karohemd: by LJ user gothindulgence (Default)
After something like two years on the waiting list, I was finally lucky and got into the stage in which I could apply for tickets and I got some for the recording of episode 6 of the J series!
Figuring that demand would be high (they are giving out more tickets than seats), I took half the afternoon off and arranged to meet Blaze at Waterloo tube at 5. After some positional confusion (I waited at the South Bank tube exit, she was in Waterloo train station), we found each other and wandered over to London Studios where there was a huge queue already. Two queues in fact, one for QI and one for Alan Carr (it was slightly chaotic but we had joined the correct one after all). While we were waiting, the weather turned and it started to rain but thankfully didn't last long.
The queue finally started to move at around 6:40 (10 minutes later than scheduled) and we got in. They were in an obvious hurry, they just grabbed the ticket off me without checking how many we were or even if the printout I gave him was an actual, unique ticket and there was no airport style security check as in the BBC buildings, not even a bag check so up the stairs and into the studio we went. The auditorium is quite large and we were about halfway up and had a reasonable view. There were also loads of monitors that currently showed bits of trivia and during the recording the picture of the active camera (which was useful as sometimes the dolly arm was in the way).

The QI set
This is what the set looks like in ambient light

(This will be the spoiler free version. I'll be typing up a lot more but only publish that after the episode has aired.)
Proceedings started just after 7:30 with the floor manager giving a pep talk about when and when not to applaud etc. and then Stephen Fry came on, talked a bit, recorded the audience participation audioboo (can you guess what we were saying? I didn't even know the word but it begins with J), and introduced the presenter of the Swedish version which will be aired in September. He then introduced the panelists: the ubiquitous Alan Davies, Sue Perkins, Ross Noble and an Australian nobody knew (Julia something, Spanish sounding last name). There was some banter between them and then the recording proper started with the QI theme being played in and Stephen Fry starting his Goooooooooooooooooooooooooood evening thing, introducing the panelists and buzzer sounds, just as you see it on TV. The whole actual QI bit ran in one go without interruptions but for almost 90 minutes so a lot of it will end up on the cutting room floor. As I said there were no breaks but obviously bits where some of the panelists (especially Ross Noble and Alan Davies) would go off on a tangent or throw in some other remark that was highly entertaining but obviously not really suitable for the end product. They might even take out one or more of the questions entirely.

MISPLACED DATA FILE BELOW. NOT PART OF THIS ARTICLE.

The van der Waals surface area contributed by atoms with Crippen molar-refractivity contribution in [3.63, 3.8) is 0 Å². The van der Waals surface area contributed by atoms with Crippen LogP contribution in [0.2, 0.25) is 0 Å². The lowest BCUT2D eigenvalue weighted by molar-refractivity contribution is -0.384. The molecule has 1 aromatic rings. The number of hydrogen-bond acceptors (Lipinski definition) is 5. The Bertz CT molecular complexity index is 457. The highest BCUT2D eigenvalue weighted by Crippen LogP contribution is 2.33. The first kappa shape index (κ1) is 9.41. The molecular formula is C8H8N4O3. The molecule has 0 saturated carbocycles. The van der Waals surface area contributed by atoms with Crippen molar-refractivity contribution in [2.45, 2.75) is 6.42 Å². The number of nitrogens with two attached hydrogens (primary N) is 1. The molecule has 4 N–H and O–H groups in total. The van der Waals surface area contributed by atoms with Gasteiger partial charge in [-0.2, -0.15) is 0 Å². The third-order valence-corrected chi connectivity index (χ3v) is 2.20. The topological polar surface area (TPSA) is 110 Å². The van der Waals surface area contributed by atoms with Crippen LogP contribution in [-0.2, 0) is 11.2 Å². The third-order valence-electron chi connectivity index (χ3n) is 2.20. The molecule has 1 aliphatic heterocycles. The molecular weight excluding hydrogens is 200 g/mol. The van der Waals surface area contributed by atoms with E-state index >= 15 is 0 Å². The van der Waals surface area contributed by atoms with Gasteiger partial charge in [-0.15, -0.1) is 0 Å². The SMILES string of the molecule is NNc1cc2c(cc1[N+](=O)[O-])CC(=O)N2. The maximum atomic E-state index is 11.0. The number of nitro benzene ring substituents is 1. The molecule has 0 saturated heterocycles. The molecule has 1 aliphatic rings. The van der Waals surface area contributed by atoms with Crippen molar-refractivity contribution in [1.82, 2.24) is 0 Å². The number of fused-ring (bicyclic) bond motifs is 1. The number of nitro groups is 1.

The whole thing went smoothly and there were no pickups at the end, either. It was really enjoyable and very funny, especially Ross Noble was on high form. The chemistry experiment was fun, too and nobody died. Details after the episode has aired. :o)

I'm very glad I made the journey (ticket was free, anyway), had a brilliant time and another little insight into how one of my favourite TV programmes is made.
Even more lucky, I managed to catch the 22:15 train and the last bus home so was home well before midnight.
karohemd: by LJ user gothindulgence (Gaming)
on spending money, his first computers (BBC Micro and the first Mac) and Douglas Adams
(iplayer link, from Radio 4 earlier this morning, an excerpt of his latest book, The Fry Chronicles - this, unlike TV links, will also work outside the UK)
I really should have bought this as an audio book, not a printed one, because hearing him read it is just a bonus)
karohemd: by LJ user gothindulgence (Balthasar)
The last episode of the series looks at what the English might be/sound like in 200 years' time.
karohemd: by LJ user gothindulgence (Seal)
Yesterday evening I managed to get out of work early to go down to London to see Stephen Fry talk about his experiences making Last Chance to See. Sadly, Mark Carwardine had been diagnosed with Swine Flu and could not make it but sent a rather amusing sick note read by Stephen.
Basically, Fry talked with (director and producer whose name I can't remember) about making the series and the challenges involved as well as more generally about conservationism and of course about Douglas Adams whose footsteps they'd been following. This was interspersed with clips from the series (incl. the meanwhile famous "You're being shagged by a rare parrot" one which incidentally was the most viewed BBC clip on the web ever - and had more viewers than Michael Jackson's funeral).
There was a short Q&A session, an auction for a "Flip-Flop Rhino" (see below) which went for £750 and the raffle for LtS stuff (sadly, I didn't win but the boy sitting next to me did).

As you know, Stephen Fry is a wonderful speaker and the whole evening was a joy. I think he could make the most boring subject engaging and interesting. Hell, I'd listen to the shipping forecast every day if he read it.

Just a shame Mark Carwardine wasn't there, I would have had a few questions for him. ;o)

I had taken the G10 along and took a few pictures. I was in the fourth row but it was a flat floor so there were a few heads in the way. The whole set is on flickr. Hm, some of them look a bit dark, I think I need to redo them on the PC rather than the laptop. What do you think?

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